Written by Taylor Templer, West Central Coordinator
On September 29th YES! teams from across Minnesota gathered at Prairie Woods Environmental Learning Center (PWELC) in Spicer for the 15th annual YES! Fall Summit. Over 160 students and coaches were in attendance representing Yellow Medicine East, MACCRAY, Minnewaska, New London-Spicer, Discovery Woods, Parkers Prairie, Springfield, Westbrook-Walnut Grove, and Sleepy Eye/St. Mary’s. The goal of the day was for students to connect with other students from around the state of Minnesota who want to improve their communities and schools by learning from local environmental experts to complete hands-on projects, and to hear first-hand about eco-related careers in each session.
The day began with a welcome message from Sydney Bauer, a Biology and Sustainability graduate from the University of Minnesota Morris and Organics Coordinator for Stevens County. Her goal was to get students to think about what they value, why they joined YES! and how they can use that reason to make an impact in their schools and communities. She did this by asking them a series of questions including: “What do you value?”, “What do you think is important?”, “How do you want to grow?”, “How do you want your community to grow?.” The students shared their answers to these questions with one another. One student said “I never really thought about it before but I joined YES! because I care about my friends and family and I want them to live in a community that takes care of the environment.” After the welcome activity students then broke into 6 sessions that included Eco-Projects, Go Clean Energy!, Pollinator Project, Water Quality, Canoeing, and Climbing Wall.
During the Eco-Projects Session, YES! Regional Coordinator, Deb Groebner introduced seven broad categories for team projects. Students chose the topic that resonates with them personally, and then selected the topic they think is most important to people in their community. Next, teams were given a list of water projects from previous seasons and voted to identify one project of interest. Using a target, arrows, bow, measuring tape, and other objects, Deb illustrated how S.M.A.R.T. goals help plan successful projects. Team members then worked together to create a S.M.A.R.T. goal for the water project they identified. The session wrapped up with a brief overview of the Solar Suitcase and Power2Share program, an exciting new opportunity for teams interested in renewable energy!
Dan Tepfer from Kandiyohi Power Cooperative and Sydney Bauer teamed up to do the Go Clean Energy! Session. Dan provided an explanation on clean energy production, consumption and distribution. Dan also brought a Tesla (Electric Vehicle) to demonstrate how clean energy works in our daily lives. Students got a kick out of the fact that there is storage in the front of the car big enough to sit in! Sydney engaged students by guiding them through the process of putting together a tiny solar car using a kit. Each car was fully operational and with the cooperation of Mother Nature by providing a lot of sunshine, the students were able to test out how fast their cars could go during a race against their peers!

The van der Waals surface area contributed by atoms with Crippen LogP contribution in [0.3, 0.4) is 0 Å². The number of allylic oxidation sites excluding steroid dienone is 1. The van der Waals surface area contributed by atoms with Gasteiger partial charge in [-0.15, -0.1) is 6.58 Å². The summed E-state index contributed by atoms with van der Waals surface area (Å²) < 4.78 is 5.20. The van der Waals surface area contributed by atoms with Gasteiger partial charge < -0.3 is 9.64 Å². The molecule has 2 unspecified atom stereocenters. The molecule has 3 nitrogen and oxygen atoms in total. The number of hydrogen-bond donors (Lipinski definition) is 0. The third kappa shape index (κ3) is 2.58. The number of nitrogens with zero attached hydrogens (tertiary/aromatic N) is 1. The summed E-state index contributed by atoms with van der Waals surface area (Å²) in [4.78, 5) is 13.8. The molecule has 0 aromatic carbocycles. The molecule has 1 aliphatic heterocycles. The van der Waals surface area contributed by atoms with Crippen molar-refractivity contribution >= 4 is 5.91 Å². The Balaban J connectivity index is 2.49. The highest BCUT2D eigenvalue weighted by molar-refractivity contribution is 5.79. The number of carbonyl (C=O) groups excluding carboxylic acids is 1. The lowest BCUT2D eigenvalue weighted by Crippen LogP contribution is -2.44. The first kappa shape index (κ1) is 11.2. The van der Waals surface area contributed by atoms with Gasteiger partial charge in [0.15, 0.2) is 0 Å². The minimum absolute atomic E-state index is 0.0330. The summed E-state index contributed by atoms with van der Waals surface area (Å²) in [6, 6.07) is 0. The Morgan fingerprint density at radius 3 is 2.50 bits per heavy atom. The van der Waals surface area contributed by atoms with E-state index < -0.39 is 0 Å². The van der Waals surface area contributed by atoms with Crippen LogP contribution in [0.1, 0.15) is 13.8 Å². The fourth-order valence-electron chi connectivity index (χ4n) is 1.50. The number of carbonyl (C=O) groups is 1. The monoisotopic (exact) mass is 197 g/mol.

During the Pollinator Project Session, Scott Glup took students through a pollinator plot that was installed in 2018 by BOLD 1st graders with help of Pheasants Forever. Scott taught students the importance of native plants and pollinators, the variety of plant species in the plot, and how to collect seeds in the fall. Students then were able to go out and collect the seeds that they chose to take home with them.
Students were surprised to find out that water quality really does affect their daily lives in so many ways during the Water Quality session lead by Andy Johnson from the Middle Fork Crow River Watershed District (MFCRWD). Recognizing how water flows and changes the landscape is a great way to help define what a watershed is and what Watershed Districts accomplish. Students learned about different watersheds sizes and the relationships they have with the people and communities within those boundaries, while also learning how Watershed Districts can help to manage and protect the water that is used for drinking, agricultural, and recreation. While learning the saying “you can’t manage what you don’t measure” students were shown different instruments to sample water, what properties to look for within the water, and how to restore or protect areas based on valuable data. By asking a variety of questions regarding water quality and aquatic invasive species the students were able to see how long term planning projects can help protect our bodies of water.
The students also had the opportunity to canoe the Lake Florida sloughs and climb PWELC’s 26 foot mobile climbing wall. The climbing wall taught students to work hard toward a goal and conquer fears by trying something new. Canoeing taught students how to work together in order to get where they want to go.
At lunch time YES! Coordinators dressed up in banana costumes to promote the Waste-Less Lunch Challenge, which rewarded students whose lunches produced no trash with an opportunity to select a fun, earth-themed sticker to put on their water bottle.
A special thank you to the Kandiyohi County AIS Taskforce and Great River Energy for their support to make the event possible!
Major support for YES! comes from LYFT Career Pathways, Minnesota Environment and Natural Resources Trust Fund (ENRTF), and Clean Energy Resource Teams (CERTs). Thank you!